Not My Usual Trip: Ride-hailing Characterization in Mexico City

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Aug 2021
With a few exceptions, research on ride-hailing has focused on North American cities. Previous studies have identified the characteristics and preferences of ride-hailing adopters in a handful of cities. However, given their marked geographical focus, the relevance and applicability of such work to the practice of transport planning and regulation in cities in the Global South is minimal. In developing cities, the entrance of new transport services follows very different trajectories to those in North America and Europe, facing additional social, economic, and cultural challenges, and involving different strategies. Moreover, the determinants of mode choice might be mediated by social issues such as the perception of crime and the risk of sexual harassment in public transportation, which is often experienced by women in large cities such as Mexico.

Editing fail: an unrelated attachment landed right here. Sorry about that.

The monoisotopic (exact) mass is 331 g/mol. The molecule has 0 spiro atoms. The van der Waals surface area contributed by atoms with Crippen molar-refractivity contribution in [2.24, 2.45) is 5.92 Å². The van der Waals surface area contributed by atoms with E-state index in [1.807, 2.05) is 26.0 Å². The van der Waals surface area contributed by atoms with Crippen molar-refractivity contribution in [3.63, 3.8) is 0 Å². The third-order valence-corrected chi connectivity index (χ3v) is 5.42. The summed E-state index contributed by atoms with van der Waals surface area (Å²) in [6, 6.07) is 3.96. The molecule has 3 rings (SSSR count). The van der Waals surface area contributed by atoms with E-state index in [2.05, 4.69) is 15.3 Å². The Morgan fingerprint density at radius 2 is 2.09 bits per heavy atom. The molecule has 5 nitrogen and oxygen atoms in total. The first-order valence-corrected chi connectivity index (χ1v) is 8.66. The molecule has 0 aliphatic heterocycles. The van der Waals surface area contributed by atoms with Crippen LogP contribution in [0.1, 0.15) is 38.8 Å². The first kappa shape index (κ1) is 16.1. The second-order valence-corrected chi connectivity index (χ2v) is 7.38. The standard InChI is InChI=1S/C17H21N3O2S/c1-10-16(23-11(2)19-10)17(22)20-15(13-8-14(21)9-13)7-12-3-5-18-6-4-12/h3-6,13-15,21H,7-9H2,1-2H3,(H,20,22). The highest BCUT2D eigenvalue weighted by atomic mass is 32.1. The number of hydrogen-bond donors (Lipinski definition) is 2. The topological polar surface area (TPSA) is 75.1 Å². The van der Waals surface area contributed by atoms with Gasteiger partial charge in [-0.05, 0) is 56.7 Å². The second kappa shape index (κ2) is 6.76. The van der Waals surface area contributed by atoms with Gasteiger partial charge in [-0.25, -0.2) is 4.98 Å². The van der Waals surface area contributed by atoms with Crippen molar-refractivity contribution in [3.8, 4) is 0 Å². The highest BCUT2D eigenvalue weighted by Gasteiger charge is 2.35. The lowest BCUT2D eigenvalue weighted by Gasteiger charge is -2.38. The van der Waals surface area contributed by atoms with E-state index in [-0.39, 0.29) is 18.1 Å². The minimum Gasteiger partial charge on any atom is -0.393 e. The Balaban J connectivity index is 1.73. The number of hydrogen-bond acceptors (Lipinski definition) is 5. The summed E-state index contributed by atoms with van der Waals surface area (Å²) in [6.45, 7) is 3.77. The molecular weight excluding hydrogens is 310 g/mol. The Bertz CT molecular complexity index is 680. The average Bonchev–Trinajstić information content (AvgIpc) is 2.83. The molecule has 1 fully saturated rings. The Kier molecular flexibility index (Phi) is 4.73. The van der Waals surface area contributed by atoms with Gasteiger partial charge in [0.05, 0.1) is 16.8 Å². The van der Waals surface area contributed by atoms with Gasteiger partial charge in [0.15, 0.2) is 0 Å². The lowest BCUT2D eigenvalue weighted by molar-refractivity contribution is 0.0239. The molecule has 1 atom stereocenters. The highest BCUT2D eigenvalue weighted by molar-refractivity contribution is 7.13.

This paper examines ride-hailing in the Metropolitan Area of Mexico City, unpacking the characteristics of its users, the ways they differ from users of other transport modes, and the implications for urban mobility. Building on the household travel survey from 2017, our analytical approach is based on a set of categorical models. Findings suggest that gender, age, education, and being more mobile are determinants of ride-hailing adoption. The analysis shows that ride-hailing is used for occasional trips, and it is usually done for leisure and health trips as well as for night trips. The study also reflects on ride-hailings implications for the way women access the city.